It is not an easy question to answer and it takes me right to the intimate conception of my works. Telling the story of ‘Habibi’ was effectively a personal need, created by a powerful, intense experience, which drove me and in some ways forced me, at some point, to continue following the things that went on in that area. In 2008, when I first went there, I was still covering local news, working for a Rome newspaper called ‘Il Messaggero’. So, I didn’t make the trip originally for professional reasons, but for humanitarian purposes, in an area traditionally marred by difficulties and conflicts. In fact, at the time, the local population was facing a period of great tension, following the relative stability that had been achieved after the second intifada. Seeing and experiencing the conflict so closely, with no filter, is something that had a tremendous emotional impact on me at the time. It was an experience that affected me more than any of the accolades that came later. The competitions and awards came about as a result of certain choices, more or less lucky, more or less right: but at the root of the project, there was above all else the human need to understand these people. Women and children who, after the war, found themselves having to live without fathers, children or husbands – fundamental figures not least because they were often responsible for material support and the only source of income for the family. At that time, I had read a statistic, perhaps exaggerated, but which nevertheless had a fundamental bearing on my research, which stated that around 40% of the men who were in the refugee camps had been arrested. It was then that I asked myself what was happening, from a human point of view, to these families. The competitions came later. I have never thought of producing images to indulge certain publishing practices, or to pander to international awards. On the contrary, in this work I have tried to express myself using very personal language, which does not fully comply with the standards of photojournalism – starting, for example, with the square format that I chose. Yet the work enjoyed and continues to enjoy very broad circulation, as if the very fact that I opted for a new language and ignored certain standards actually add value. ‘Habibi’ seeks to provide a different view of a region that is often only seen from a single perspective, which reduces or translates the events related and the cultures involved into a single narrative. This was a peculiar choice, and it is perhaps why the story proved so successful, both in publications and in competitions. In any case, it is a story that truly came about for very personal reasons, and which I then followed attentively and consistently over the years. Quite naturally, this was the story that I focused by attention on over the years, and that I sought to promote at editorial level, making it my flag, if you like – and trying from time to time to update it, adding nuances, and focusing on a tone that was not purely descriptive, but instead evoked the elements that I believed to be most important.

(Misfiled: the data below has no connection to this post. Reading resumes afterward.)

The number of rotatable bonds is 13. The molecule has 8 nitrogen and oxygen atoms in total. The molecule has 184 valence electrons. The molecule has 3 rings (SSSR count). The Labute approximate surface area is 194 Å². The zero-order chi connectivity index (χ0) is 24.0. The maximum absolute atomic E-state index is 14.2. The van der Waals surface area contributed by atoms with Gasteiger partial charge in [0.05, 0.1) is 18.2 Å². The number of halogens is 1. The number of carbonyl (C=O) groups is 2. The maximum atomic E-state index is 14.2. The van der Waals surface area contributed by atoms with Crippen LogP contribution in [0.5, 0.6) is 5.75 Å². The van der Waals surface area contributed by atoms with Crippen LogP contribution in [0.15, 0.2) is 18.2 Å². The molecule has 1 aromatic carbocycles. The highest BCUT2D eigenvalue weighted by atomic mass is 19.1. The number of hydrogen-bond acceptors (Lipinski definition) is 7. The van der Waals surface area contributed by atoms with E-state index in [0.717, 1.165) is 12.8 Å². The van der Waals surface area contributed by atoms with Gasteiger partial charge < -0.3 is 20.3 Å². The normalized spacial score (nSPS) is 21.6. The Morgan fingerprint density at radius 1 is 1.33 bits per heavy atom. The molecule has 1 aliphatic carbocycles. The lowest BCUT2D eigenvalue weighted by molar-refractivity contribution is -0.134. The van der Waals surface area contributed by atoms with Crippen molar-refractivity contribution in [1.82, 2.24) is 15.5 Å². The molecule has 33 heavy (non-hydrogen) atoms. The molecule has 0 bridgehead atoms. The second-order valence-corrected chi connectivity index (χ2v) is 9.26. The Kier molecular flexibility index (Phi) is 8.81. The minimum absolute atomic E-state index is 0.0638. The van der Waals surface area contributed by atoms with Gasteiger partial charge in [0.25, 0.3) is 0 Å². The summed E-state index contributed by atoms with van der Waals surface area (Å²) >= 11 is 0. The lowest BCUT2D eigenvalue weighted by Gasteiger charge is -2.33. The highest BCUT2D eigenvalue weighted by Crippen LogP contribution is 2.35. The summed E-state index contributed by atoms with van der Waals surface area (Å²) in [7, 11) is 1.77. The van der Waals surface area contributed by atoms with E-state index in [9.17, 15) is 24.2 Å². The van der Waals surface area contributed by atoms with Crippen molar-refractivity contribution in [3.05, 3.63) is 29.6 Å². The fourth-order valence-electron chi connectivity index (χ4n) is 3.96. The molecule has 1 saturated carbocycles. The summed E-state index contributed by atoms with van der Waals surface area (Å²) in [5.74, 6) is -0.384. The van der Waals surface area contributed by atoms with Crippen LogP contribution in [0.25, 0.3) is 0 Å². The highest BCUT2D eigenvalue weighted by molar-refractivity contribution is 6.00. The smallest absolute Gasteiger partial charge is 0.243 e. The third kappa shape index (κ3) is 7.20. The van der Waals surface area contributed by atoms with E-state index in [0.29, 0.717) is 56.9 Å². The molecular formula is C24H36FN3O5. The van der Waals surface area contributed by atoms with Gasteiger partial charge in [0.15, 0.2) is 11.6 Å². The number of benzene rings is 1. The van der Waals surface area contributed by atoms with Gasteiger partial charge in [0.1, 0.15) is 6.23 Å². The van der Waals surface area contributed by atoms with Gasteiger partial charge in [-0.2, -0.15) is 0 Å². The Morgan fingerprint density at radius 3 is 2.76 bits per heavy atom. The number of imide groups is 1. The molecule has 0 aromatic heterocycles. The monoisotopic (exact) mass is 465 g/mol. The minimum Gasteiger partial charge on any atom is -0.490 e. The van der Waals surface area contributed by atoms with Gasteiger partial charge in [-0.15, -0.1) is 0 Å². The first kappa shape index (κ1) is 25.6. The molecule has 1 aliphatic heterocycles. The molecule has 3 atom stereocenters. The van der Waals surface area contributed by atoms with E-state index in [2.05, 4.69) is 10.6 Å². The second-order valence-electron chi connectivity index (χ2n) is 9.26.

Recently, you were also among those selected for the ‘National Geographic Society Covid-19 Emergency Fund’ with the ‘All for Love’ project. This work is still in the planning stage and focuses on the difficulties encountered by pregnant mothers during the ongoing pandemic crisis. Can you tell us more about this work? What does it mean, from a technical and human perspective, to plan and construct a long story in images? What methods and criteria were used to select and assemble the collected material?